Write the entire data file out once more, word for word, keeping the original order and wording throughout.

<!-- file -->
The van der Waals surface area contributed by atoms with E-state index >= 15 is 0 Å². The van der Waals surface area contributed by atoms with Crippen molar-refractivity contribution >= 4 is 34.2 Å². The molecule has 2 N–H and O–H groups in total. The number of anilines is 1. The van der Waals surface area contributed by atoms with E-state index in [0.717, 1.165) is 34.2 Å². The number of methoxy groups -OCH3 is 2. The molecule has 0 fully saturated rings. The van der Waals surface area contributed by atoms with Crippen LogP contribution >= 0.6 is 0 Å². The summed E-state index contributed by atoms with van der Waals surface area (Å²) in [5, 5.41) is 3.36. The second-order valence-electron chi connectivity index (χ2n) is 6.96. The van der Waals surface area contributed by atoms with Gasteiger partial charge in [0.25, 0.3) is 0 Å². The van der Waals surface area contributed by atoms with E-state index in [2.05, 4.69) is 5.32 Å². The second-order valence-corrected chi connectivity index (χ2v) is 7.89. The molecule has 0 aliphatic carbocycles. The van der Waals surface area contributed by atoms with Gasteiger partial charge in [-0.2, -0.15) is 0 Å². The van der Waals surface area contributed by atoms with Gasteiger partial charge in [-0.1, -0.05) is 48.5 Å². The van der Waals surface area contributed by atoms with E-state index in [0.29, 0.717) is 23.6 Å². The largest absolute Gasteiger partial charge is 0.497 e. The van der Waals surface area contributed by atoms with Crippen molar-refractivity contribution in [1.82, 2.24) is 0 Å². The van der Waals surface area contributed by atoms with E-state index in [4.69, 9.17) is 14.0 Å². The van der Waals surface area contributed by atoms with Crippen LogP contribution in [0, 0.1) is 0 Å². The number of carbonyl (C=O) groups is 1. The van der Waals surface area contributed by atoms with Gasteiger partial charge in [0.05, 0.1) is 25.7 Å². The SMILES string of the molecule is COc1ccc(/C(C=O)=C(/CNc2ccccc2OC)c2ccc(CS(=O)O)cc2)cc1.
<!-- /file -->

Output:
The van der Waals surface area contributed by atoms with E-state index >= 15 is 0 Å². The van der Waals surface area contributed by atoms with Crippen molar-refractivity contribution >= 4 is 34.2 Å². The molecule has 2 N–H and O–H groups in total. The number of anilines is 1. The van der Waals surface area contributed by atoms with E-state index in [0.717, 1.165) is 34.2 Å². The number of methoxy groups -OCH3 is 2. The molecule has 0 fully saturated rings. The van der Waals surface area contributed by atoms with Crippen LogP contribution >= 0.6 is 0 Å². The summed E-state index contributed by atoms with van der Waals surface area (Å²) in [5, 5.41) is 3.36. The second-order valence-electron chi connectivity index (χ2n) is 6.96. The van der Waals surface area contributed by atoms with Gasteiger partial charge in [0.25, 0.3) is 0 Å². The van der Waals surface area contributed by atoms with E-state index in [2.05, 4.69) is 5.32 Å². The second-order valence-corrected chi connectivity index (χ2v) is 7.89. The molecule has 0 aliphatic carbocycles. The van der Waals surface area contributed by atoms with Gasteiger partial charge in [-0.2, -0.15) is 0 Å². The van der Waals surface area contributed by atoms with Gasteiger partial charge in [-0.1, -0.05) is 48.5 Å². The van der Waals surface area contributed by atoms with E-state index in [0.29, 0.717) is 23.6 Å². The largest absolute Gasteiger partial charge is 0.497 e. The van der Waals surface area contributed by atoms with Crippen molar-refractivity contribution in [1.82, 2.24) is 0 Å². The van der Waals surface area contributed by atoms with E-state index in [4.69, 9.17) is 14.0 Å². The van der Waals surface area contributed by atoms with Crippen LogP contribution in [0, 0.1) is 0 Å². The number of carbonyl (C=O) groups is 1. The van der Waals surface area contributed by atoms with Gasteiger partial charge in [0.05, 0.1) is 25.7 Å². The SMILES string of the molecule is COc1ccc(/C(C=O)=C(/CNc2ccccc2OC)c2ccc(CS(=O)O)cc2)cc1.